Our FDA 510(k) Consultants got an extensive experience in all aspects of the regulatory processes of 510(k), Pre-Sub/Q-Sub, Pre-IDE,IDEs and PMA submissions. Medical devices are classified as Class I, Class II and Class III based on their risk profile. Most of the Class I medical devices are exempt from FDA 510(k) Clearance. Some of the Class I devices requires FDA clearance, all the class II and Class III devices require FDA clearance to market those medical devices in the US. The Class II devices should be cleared by the FDA through a 510(k) Premarket Notification (PMN), or De Novo submission process. The Class III devices require a IDE/Premarket Approval (PMA) submission to get the FDA’s approval to market the device in the US market. These medical devices should be in compliance withQuality System Regulations (QSR) are also known as current good manufacturing practices (CGMP’s) per ISO 13485. cGMP requirements for the medical devices per Section 21 Code of Federal Regulations (CFR) part 820 (21 CFR part 820) and the FDA expects that your Quality System shouldbe in compliance with 21 CFR Part 820, 803 and 807 and your product developed under Design Control 820.30.
510(k)/De Novo Submission:
The FDA requires that a 510(k) or a De Novo application (must be sent to the FDA in order tolegally market a medical device product in the U.S. The 510(k) must be submitted for certain Class I devices as well as for all Class II devices.
A new medical device requires a clinical study as a first step to determine whether your proposed clinical study of the device is deemed to be of “significant or nonsignificant” risk. If the study determined to pose a significant risk, an FDA Investigational Device Exemption (IDE) and Institutional Review Board (IRB) approval will be required before commencing the clinical study. If it’s determined to pose non-significant risk, only an IRB approval is required to proceed with the clinical study.The IDE is required to be approved by the FDA in order to collect safety and effectiveness data required to support a Premarket Approval (PMA) application, a Humanitarian Device Exemption (HDE), De Novo or a Premarket Notification [510(k) submission to the FDA. Clinical investigations in the United States must be approved by the FDA prior to conducting a clinical study on an investigational device on human subjects. The IDE rules are spelled out in 21 CFR Part 812.
What’s a “significant risk” in the eyes of the FDA? Here is an example, the implants and devices that sustain human life are obviously substantially risky but the FDA is less clear with regard to all other devices. Getting this determination right the first time is critical to prevent unnecessary delays when initiating a significant risk clinical study.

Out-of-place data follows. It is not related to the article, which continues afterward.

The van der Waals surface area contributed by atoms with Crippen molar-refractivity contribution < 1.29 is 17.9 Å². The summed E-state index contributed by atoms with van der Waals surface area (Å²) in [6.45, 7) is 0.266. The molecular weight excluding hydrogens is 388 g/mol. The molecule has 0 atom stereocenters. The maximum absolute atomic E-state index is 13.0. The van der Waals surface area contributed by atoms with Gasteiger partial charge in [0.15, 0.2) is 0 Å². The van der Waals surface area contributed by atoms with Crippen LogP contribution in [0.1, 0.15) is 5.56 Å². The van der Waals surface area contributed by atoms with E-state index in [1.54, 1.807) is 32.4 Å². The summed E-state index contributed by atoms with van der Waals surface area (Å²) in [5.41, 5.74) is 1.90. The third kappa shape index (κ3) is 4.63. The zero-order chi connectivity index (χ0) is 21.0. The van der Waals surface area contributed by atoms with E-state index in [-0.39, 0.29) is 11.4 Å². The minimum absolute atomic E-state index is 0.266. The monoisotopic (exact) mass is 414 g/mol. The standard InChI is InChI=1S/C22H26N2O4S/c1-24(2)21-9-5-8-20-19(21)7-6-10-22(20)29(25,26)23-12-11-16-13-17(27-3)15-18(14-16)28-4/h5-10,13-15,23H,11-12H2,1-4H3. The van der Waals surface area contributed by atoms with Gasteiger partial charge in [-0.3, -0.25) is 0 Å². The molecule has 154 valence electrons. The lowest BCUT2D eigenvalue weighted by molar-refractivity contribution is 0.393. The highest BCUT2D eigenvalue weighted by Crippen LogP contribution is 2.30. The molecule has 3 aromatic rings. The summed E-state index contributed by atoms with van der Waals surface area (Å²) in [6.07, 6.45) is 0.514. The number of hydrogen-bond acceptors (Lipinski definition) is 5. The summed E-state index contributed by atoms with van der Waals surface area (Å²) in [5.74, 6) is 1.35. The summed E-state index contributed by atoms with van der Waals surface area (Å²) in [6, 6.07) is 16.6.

The FDA can reject your IDE application for many reasons. Some are obvious and preventable such as missing or inaccurate information. Other reasons that include inadequate reporting of prior investigations, poorly conceived investigational plans or incomplete design and manufacturing description. Our FDA consultants are experienced in helping you to navigate these challenges. We can help you to minimize the risk of rejection by crafting a regulatory strategy for your IDE application so that the FDA is less likely to rule that your device risks outweigh its benefits, it is perceived to be ineffective, or your proposed investigation is scientifically unsound.
The PMA (Premarket Approval) application must be submitted to the FDA in order to legally market a high risk or Class III medical device in the U.S. The PMA is required for certain Class II devices, where no substantially equivalent medical device currently exists in the market or previously cleared by the FDA, and high risk Class III devices that are not yet approved by the FDA.Our FDA consultants are experienced in helping you to navigate these challenges.
Master Files for devices (MAFs) Submission:
The Master Files for devices (MAFs) also commonly called as Device master file (DMF) is a file that is submitted to the FDA that includes technical, clinical, and safety information about a medical device component or a material. If you are a material or component maker, your customers may request or desire a MAF/DMF from youin order to fulfil the regulatory requirement before they start using your material for manufacturing a medical device.Our FDA consultants are experienced in helping you to navigate these challenges.
Please contact us for all your FDA related regulatory or compliance needs. We will be able to work with you and help you with your FDA product approval.
Copyright © 2021 FDA CONSULTING LLC.